A view inside the new Covid-19 vaccination centre in Mansfield

“I think the Israeli health ministry has said they’re not entirely sure those are the final data and they’re expecting the effects to increase so I think it’s very preliminary.

“These are preliminary information from a subset of people, they haven’t followed people for long enough. We had a discussion with the Israeli advisers yesterday and they are expecting to get more information over the next few weeks.

“And I think we are going to have to monitor this very carefully, we’re going to have to keep looking at data and understanding the performance of vaccines in the real world.”

The UK’s “awful” death rate will stay “high for a little while” before declining, regardless of the impact of the new variant, warned the chief scientific adviser.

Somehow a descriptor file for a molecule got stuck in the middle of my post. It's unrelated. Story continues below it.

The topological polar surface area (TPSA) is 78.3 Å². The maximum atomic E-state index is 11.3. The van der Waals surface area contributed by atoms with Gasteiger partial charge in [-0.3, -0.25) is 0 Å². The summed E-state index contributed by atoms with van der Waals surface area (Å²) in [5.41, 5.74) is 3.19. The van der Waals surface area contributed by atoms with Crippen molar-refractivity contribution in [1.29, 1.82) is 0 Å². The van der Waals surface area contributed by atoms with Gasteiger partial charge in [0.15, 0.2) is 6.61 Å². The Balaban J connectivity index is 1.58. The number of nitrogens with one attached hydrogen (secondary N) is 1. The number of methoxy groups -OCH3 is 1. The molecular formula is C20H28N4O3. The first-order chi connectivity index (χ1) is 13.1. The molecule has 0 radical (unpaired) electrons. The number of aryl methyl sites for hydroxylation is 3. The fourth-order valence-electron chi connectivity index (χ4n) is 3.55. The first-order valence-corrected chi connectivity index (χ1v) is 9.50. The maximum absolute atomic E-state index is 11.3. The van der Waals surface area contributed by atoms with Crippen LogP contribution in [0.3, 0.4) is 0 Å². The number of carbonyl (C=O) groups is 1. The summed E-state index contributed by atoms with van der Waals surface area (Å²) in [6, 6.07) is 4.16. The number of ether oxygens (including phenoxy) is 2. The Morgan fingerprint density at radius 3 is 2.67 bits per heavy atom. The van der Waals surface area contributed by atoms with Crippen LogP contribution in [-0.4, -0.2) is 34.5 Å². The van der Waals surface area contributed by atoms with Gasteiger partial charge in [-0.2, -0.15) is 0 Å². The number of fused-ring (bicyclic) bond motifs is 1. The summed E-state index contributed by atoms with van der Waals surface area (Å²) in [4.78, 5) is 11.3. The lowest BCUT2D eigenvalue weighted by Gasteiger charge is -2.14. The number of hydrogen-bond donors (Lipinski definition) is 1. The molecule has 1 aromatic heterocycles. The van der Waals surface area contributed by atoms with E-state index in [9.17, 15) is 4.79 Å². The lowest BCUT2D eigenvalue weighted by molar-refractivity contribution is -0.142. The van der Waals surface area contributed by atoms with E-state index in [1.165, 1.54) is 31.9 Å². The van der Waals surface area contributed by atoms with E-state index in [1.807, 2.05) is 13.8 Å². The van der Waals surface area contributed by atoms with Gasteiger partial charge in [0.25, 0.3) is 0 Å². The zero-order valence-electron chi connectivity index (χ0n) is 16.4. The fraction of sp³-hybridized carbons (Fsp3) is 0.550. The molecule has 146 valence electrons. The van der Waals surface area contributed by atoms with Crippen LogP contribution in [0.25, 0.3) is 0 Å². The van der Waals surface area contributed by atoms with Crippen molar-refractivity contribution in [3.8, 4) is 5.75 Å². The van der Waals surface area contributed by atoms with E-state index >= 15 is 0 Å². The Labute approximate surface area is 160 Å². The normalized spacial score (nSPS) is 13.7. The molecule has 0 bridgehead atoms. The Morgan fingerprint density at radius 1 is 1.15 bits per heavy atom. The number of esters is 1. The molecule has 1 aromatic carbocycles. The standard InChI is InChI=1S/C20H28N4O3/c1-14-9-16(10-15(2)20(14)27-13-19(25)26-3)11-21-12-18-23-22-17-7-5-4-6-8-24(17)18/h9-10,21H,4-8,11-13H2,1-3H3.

“The death rate is awful and it’s going to stay, I’m afraid, high for a little while before it starts coming down, that was always what was predicted from the shape of this,” he said.

“I think the information about the new variant doesn’t change that.”

The chief medical officer for England, Professor Chris Whitty, said there were signs coronavirus cases were falling – while hospitalisations in parts of England were beginning to “flatline”.

However, he said it will take weeks for death rate to start falling.

“The most recent seven-day rolling average is over 1,000 deaths a day,” he said.

“This is a very high rate and it will take longer to come down and will probably go up over the next week.”